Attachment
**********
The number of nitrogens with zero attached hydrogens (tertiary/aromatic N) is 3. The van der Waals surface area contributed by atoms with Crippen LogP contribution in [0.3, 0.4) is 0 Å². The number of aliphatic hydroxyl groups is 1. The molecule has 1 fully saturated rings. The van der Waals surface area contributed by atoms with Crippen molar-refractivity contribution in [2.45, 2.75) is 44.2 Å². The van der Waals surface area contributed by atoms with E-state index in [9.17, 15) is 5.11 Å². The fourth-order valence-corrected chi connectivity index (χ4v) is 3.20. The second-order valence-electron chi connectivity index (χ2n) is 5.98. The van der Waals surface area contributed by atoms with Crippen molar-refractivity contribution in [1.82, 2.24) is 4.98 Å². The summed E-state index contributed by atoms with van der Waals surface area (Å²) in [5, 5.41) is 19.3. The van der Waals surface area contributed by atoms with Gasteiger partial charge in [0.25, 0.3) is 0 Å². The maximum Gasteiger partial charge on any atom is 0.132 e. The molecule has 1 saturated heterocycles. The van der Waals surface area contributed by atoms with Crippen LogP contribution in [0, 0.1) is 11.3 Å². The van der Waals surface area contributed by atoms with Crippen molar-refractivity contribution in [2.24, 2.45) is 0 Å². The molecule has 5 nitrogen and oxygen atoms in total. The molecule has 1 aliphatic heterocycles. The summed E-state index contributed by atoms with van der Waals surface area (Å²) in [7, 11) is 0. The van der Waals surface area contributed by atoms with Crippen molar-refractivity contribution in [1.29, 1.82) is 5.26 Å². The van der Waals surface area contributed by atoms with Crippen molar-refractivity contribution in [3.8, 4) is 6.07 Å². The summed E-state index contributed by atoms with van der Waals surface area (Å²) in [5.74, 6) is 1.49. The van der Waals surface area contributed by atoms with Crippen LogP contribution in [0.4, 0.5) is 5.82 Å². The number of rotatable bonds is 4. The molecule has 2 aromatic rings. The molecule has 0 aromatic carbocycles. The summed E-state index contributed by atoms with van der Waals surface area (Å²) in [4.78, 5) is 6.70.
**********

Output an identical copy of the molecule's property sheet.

The number of nitrogens with zero attached hydrogens (tertiary/aromatic N) is 3. The van der Waals surface area contributed by atoms with Crippen LogP contribution in [0.3, 0.4) is 0 Å². The number of aliphatic hydroxyl groups is 1. The molecule has 1 fully saturated rings. The van der Waals surface area contributed by atoms with Crippen molar-refractivity contribution in [2.45, 2.75) is 44.2 Å². The van der Waals surface area contributed by atoms with E-state index in [9.17, 15) is 5.11 Å². The fourth-order valence-corrected chi connectivity index (χ4v) is 3.20. The second-order valence-electron chi connectivity index (χ2n) is 5.98. The van der Waals surface area contributed by atoms with Crippen molar-refractivity contribution in [1.82, 2.24) is 4.98 Å². The summed E-state index contributed by atoms with van der Waals surface area (Å²) in [5, 5.41) is 19.3. The van der Waals surface area contributed by atoms with Gasteiger partial charge in [0.25, 0.3) is 0 Å². The maximum Gasteiger partial charge on any atom is 0.132 e. The molecule has 1 saturated heterocycles. The van der Waals surface area contributed by atoms with Crippen LogP contribution in [0, 0.1) is 11.3 Å². The van der Waals surface area contributed by atoms with Crippen molar-refractivity contribution in [2.24, 2.45) is 0 Å². The molecule has 5 nitrogen and oxygen atoms in total. The molecule has 1 aliphatic heterocycles. The summed E-state index contributed by atoms with van der Waals surface area (Å²) in [7, 11) is 0. The van der Waals surface area contributed by atoms with Crippen molar-refractivity contribution in [1.29, 1.82) is 5.26 Å². The van der Waals surface area contributed by atoms with Crippen molar-refractivity contribution in [3.8, 4) is 6.07 Å². The summed E-state index contributed by atoms with van der Waals surface area (Å²) in [5.74, 6) is 1.49. The van der Waals surface area contributed by atoms with Crippen LogP contribution in [0.4, 0.5) is 5.82 Å². The number of rotatable bonds is 4. The molecule has 2 aromatic rings. The molecule has 0 aromatic carbocycles. The summed E-state index contributed by atoms with van der Waals surface area (Å²) in [4.78, 5) is 6.70.